10 Heartbleed Articles You Need To Read If You Are A Domainer

This is a collection of 10 articles from mainly domain name related blogs and publications covering the effect of the Heartbleed bug on registrars, registries, ICANN, and pretty much all the websites we use everyday.

DomainGang.com: Heartbleed bug: Which Domain Registrars are safe?

“Even if they are safe or if they recently patched the OpenSSL software, due to the

complexity of this security bug, registrars are advised to have SSL certificates re-issued for themselves, immediately.”

HybridDomainer.com: All the passwords you should change because of Heartbleed

“Major sites ranging from Facebook and Google to Pinterest and Flickr were affected. Luckily, many financial institutions were not.”

name.com: Some Heartbleed Bug advice for Name.com customers (and pretty much everyone with SSL)

“The Name.com website was not vulnerable to the bug and Name.com has been rolling out the latest security patches on all systems to ensure that we remain unaffected.”

Tucows and opensrs.com: OpenSRS and Heartbleed

“Heartbleed is believed to affect more than two thirds of all Internet services and many of OpenSRS’s systems rely on OpenSSL to protect customer data. At this point, we have no evidence that this attack was used against OpenSRS but we have been doing our due diligence to ensure the integrity of our services and systems.”

Tucows and opensrs.com: Heartbleed and SSL Certificates

“We have spoken to our technical support teams from all of our SSL vendors in regards to this issue and if your server runs the version of OpenSSL that is being affected by this bug (OpenSSL 1.0.1 through 1.0.1f), there are potential vulnerabilities.”

dynadot.com: What You Need to Know (& Do) About the Heartbleed OpenSSL Security Bug

“Yes, we recommend changing your Dynadot account password as a precaution. See our help file on how to change your password.”

Nominet: Security update – ‘Heartbleed Bug’

“Nominet has seen no indication, in any of our systems, that this vulnerability has been exploited; however this acts as a timely reminder to ensure that we all look after and regularly change our usernames and passwords. If you use the same details across more than one website or service, now may be a good time for a regular refresh of these.”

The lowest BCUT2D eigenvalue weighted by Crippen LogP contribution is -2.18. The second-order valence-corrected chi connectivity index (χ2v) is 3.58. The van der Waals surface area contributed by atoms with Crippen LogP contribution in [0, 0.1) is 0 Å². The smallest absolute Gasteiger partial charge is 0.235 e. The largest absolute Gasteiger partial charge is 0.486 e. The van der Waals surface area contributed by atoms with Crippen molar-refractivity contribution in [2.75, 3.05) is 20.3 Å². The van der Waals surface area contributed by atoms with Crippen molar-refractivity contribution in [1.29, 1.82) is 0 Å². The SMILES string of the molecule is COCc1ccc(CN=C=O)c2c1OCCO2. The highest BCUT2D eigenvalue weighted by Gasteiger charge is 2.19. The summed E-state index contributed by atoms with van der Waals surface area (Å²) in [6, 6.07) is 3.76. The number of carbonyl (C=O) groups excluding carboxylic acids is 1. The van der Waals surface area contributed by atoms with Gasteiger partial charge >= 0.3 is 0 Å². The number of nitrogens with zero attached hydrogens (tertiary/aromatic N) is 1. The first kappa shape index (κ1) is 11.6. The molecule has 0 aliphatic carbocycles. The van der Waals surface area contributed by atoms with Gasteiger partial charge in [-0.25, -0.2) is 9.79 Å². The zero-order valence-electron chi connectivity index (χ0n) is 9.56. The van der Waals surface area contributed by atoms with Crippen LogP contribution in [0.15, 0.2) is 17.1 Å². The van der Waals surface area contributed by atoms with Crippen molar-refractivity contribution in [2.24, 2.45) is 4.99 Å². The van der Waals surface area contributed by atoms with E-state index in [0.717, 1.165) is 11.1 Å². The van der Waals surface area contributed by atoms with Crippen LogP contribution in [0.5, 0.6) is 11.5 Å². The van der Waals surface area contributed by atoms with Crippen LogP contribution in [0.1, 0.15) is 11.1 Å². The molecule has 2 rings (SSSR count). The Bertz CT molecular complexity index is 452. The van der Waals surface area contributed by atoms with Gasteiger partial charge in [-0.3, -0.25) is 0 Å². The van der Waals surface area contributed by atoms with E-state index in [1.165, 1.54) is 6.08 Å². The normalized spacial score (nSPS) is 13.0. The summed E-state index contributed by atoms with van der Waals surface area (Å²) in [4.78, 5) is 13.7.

ICANN Blog: The Heartbleed Bug: Are you at risk?

“ICANN is aware of the Heartbleed Bug. While the vulnerability does not affect the DNS, ICANN’s Security Team is urging top level domain registries, registrars (and their resellers) who provide e-merchant services for domain registration and other online services who use OpenSSL to upgrade to OpenSSL 1.0.1g, a version of OpenSSL that mitigates the threat from the Heartbleed Bug.”

circleid.com: Heartbleed: Don’t Panic

“There’s been a lot of ink and pixels spilled of late over the Heartbleed bug. Yes, it’s serious. Yes, it potentially affects almost everyone. Yes, there are some precautions you should take. But there’s good news, too: for many people, it’s a non-event.”

DomainTools.com: Password Update Required to Address OpenSSL Heartbleed bug

“Now that new SSL certificates are installed on all of our services, all DomainTools users will be logged out and forced to change their passwords to ensure there is no lingering exposure to Heartbleed. This needs to be done to ensure the security of our users’ accounts and login credentials.”


About Konstantinos Zournas

I studied Computer Engineering and Computer Science in London, UK and I am now living in Athens, Greece. I went online in 1995, started coding in 1996 and began buying domain names and creating websites in 2000. I started the OnlineDomain.com blog in 2012.

One comment

  1. Nice collection, I already knew a few.

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